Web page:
kmurray_rev

He’s Keith Murray

Artist: Keith MurrayTitle: He’s Keith MurrayRating: 3 1/2 StarsReviewed by: Toshi Kondo

With his official release from Def Jam Records due to a physical altercation with staff members, dubious circumstances surround Keith Murray’s fourth album, He’s Keith Murray. This isn’t new considering that he was serving a three and a half year bid when his last album was released. Just as the lyrical lexicon’s life seems to always bring the bad with the good, his latest album follows in the same vein.

Upon his release from prison, Murray was blessed with the opportunity to re-introduce himself via “Fatty Girl”, one of 2002’s biggest singles. The residual effect is evident in Murray’s blatant attempts to produce another club banger. While the Just Blaze-produced “Yeah Yeah U Know It” recreates the Def Squad magic and makes for an enjoyable listen, he misses badly on his other attempts.

“Candi Bar” is a little too sweet for those accustomed to Murray’s gritty in-your-face persona. This lazy re-working of Patricia Austin’s “Havana Candy” shows little effort and sounds awkward. While the “Da Ba Dunk Song”, which tries to capitalize on Murray’s signature line, finds the concept, hook, and beat in a heated competition to see which can bore listener the most. These attempts contrast Murray’s previous hits, which didn’t necessarily sound like they were intended to be radio-friendly.

The tracks that make this album worth listening to are those where Murray opens up about the hardships he’s experienced. On the somber “Christina” he vents “Yo, 2/27/98/ I wrote a check out to H.W. Funeral Home/ for my little sister, Christina/ 15 years old damn man this f&%king world is so cold”. With so many MCs crying and asking us to feel their pain, it’s become a little hard to discern which are being genuine. Through tracks like these it’s obvious that Murray’s pain is real and it makes the listener cognizant of how hard his life has been.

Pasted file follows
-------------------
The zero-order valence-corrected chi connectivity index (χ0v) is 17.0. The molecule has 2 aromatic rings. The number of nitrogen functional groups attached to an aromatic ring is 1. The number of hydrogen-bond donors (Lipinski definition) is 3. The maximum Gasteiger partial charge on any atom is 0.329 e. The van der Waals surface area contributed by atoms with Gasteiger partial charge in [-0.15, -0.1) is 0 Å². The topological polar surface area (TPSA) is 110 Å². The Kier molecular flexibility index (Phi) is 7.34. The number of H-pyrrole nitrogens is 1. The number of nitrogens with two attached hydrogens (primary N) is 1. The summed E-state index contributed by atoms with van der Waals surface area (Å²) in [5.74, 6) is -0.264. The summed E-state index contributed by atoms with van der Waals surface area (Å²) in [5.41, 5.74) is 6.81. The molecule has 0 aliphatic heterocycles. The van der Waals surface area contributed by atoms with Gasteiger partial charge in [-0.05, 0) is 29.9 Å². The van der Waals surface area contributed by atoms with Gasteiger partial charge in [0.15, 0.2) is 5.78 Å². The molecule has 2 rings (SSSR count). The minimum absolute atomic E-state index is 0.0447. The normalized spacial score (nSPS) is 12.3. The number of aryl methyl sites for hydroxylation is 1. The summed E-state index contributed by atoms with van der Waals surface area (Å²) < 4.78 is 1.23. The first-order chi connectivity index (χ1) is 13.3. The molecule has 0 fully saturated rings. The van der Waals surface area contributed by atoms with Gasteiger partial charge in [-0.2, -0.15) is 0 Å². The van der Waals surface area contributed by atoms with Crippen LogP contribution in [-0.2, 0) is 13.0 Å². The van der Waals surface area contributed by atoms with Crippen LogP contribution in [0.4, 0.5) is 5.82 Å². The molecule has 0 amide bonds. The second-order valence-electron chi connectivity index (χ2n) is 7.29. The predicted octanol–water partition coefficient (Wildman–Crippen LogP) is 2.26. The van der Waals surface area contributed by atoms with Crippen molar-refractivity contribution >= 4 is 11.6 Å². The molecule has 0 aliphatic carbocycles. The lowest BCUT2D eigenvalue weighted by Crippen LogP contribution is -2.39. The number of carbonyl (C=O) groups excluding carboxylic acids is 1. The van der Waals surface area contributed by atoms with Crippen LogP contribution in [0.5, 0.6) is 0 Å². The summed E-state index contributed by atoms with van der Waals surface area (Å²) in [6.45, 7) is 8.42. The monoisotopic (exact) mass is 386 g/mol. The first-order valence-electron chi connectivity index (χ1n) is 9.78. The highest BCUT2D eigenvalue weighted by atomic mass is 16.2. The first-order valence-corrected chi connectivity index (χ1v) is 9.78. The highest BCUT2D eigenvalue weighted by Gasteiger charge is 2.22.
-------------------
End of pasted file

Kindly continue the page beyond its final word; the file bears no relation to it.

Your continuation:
However, don’t assume for a minute that the ferocious MC getting “Hostile” in ’93 won’t still wild out. “Say Goodnite” re-ignites an old beef with some vicious verbal uppercuts thrown in the direction of a certain Queensbridge MC who graced the Hot 97 SummerJam Screen in a tutu.

Although he no longer possesses the most beautifullest vocabulary, his hyperactive delivery compensates for his toned down wordplay. He’s Keith Murray is an impressive show of maturity that will be another building block to overcome the endless obstacles he has faced thus far.

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